Last Ones in the Door: Entering the Main Event at the Last Second

Jeff Yarchever registered just before Phil Hellmuth and the pair, who have some history, chatted briefly while they waited to be two of the last players seated in the 2015 WSOP Main Event field.

Jeff Yarchever registered just before Phil Hellmuth and the pair, who have some history, chatted briefly while they waited to be two of the last players seated in the 2015 WSOP Main Event field.

With a couple of notable exceptions, you can register late for every bracelet event at the World Series of Poker, including the Main Event. During the Main Event, you have over eight hours from the start of play to get involved and in 2015, as in every year since they started allowing late registration, there were some who took full advantage of every minute at their disposal.

Some of them cut if awfully close, and as the dinner break wound down on Day 1C a few people picked up the pace of their step to get to the registration line and ensure they didn’t have the figurative gate shut in their faces, forced to miss out on the biggest tournament of the year.

To almost no one’s surprise, pros like Phil Hellmuth, Leif Force and Kyle Julius were some of very last ones to put up their $10,000 buy-in for the 2015 WSOP Main Event, as was superstar actor Ray Romano, who rolled in around 8:10 pm PST. But for those without 14 bracelets, or millions of dollars in tournament results, there were a few others

Jayakrishnan ‘Jay’ Nair, a Seattle native with an LA Poker Classic prelim title to his credit, was the 6,420th and final player registered and seated – the last one to join in line as the last few players who got into the field picked up their seat card, one by one.

Laguna Beach, California native Jeff Yarchever was entrant 6,416 of 6,420 and ended up standing just in front of Phil Hellmuth. Yarchever and Hellmuth have some history, good and bad (as is often the case with Hellmuth), but Yarchever almost didn’t even get to play – and not just because he registered just two minutes before the dinner break.

“I’ve been here since Thursday, and it was kind of a weird deal,” said Yarchever. “I had just taken my kids on a cruise to the Caribbean and on the way out here I got hit at 60 miles an hour from behind. My sister said that might be a sign, turn around and go home. I said no way, I love the World Series.”

Even after running deep in the Lucky 777 event a few days ago, he played a couple of satellites in the days leading up to the Main Event and nothing really came together. After walking into the tournament area and seeing the tournament going on right in front of him, Yarchever couldn’t resist the urge to play.

“Everyone was walking out at dinner break, and then I thought, ‘It’s once a year, I love this game.’ I rallied it up, and then I got in there at the last second.

As far as Hellmuth goes, Yarchever met him during a charity event during the Oscars and busted him from a tournament with a straight flush on the river a few years ago. Yarchever gave Hellmuth a pair of high end shoes from Velvet Angels, a company he’s the CEO of, but they would ultimately clash at the 2012 LA Poker Classic when they played against each other and Hellmuth was pushed towards one of his signature blow-ups.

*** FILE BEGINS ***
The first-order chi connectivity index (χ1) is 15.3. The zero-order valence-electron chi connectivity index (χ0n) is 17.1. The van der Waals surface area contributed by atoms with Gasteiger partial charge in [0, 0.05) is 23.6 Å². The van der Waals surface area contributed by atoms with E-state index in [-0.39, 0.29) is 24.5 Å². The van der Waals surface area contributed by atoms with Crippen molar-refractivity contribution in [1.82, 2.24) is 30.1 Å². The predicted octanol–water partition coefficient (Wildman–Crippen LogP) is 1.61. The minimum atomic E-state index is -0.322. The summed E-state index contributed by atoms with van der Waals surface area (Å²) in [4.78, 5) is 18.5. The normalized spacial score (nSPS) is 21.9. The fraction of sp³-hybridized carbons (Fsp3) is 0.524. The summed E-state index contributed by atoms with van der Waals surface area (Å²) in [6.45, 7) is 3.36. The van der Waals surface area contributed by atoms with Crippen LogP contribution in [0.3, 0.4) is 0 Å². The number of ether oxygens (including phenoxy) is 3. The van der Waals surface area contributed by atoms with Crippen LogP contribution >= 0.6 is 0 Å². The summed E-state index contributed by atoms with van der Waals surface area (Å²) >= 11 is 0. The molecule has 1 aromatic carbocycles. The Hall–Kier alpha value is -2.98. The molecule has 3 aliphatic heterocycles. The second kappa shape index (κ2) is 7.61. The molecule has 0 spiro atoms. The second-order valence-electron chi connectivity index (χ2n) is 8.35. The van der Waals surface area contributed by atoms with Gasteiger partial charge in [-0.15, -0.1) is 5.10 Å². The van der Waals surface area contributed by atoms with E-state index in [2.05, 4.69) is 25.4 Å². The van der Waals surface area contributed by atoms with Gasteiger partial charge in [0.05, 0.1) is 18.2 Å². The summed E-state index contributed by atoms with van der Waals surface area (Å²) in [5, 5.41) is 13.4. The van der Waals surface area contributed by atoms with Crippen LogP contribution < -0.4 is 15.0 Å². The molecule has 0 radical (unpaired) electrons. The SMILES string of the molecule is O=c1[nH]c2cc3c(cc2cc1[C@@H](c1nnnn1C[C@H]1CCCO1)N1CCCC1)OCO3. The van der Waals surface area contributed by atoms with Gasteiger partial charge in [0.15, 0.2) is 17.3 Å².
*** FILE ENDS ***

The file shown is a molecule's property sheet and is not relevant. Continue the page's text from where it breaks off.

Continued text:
“We’re at the featured table, we were having a good time, I got the best of him with some bad hands like 8 6 and he started to get pissed off at me,” said Yarchever. “I was just having a good time and he called Matt Savage over and said ‘He’s putting his blinds in too slow and I think he should get a penalty’.”

They’ve since smoothed it over, but it seems as if Yarchever got the best of Hellmuth again when it comes to his table draw. While Hellmuth was seated with Phil Ivey and Keith Lehr, who built up a big stack after taking all of the chips from actor Aaron Paul, Yarchever found some soft spots and a crazy guy who helped him build to 50,000 in the first two hands he played.

Kellyann Heffernan of Scotland was the 6,413th player to enter the WSOP Main Event and the final woman to join the fray.

Kellyann Heffernan of Scotland was the 6,413th player to enter the WSOP Main Event and the final woman to join the fray.

Yarchever got into the tournament line just after Kellyann Heffernan, who was the last woman to enter the field as well as the last non-American. As the 6,413th player in the field overall, the Scotland native, ex-pro gymnast and high stakes heads-up online specialist was intent on resting up as much as humanly possible before taking her seat in the Main Event.

“I flew in last night and I had really bad jetlag,” said Heffernan. By sleeping in, Heffernan was able to mentally prepare herself for the long grind of the Main Event, albeit at a later time than almost everyone else who had decided to play.

It’s a decision she feels quite comfortable with. “I have a bunch of friends who are at or near a starting stack anyway,” said Heffernan, “Except for Timex, that is.”

Mike McDonald did indeed build up quite a stack before heading off to eat, and he’s enjoyed a much better fate than one of the players Heffernan decided to buy a piece of.

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Tim Fiorvanti

Tim Fiorvanti graduated from St. John's University with a B.S. in Journalism in 2008. After several years in the industry, he started working for BLUFF in the summer of 2010. He worked his way up at BLUFF and joined full time as a Senior Writer in April of 2012. Fiorvanti now serves as the Managing Editor of BLUFF. He's a tortured Mets and Jets fan, along with several other frustrating allegiances, but he's also a two-time defending BLUFF Fantasy Football Champion.
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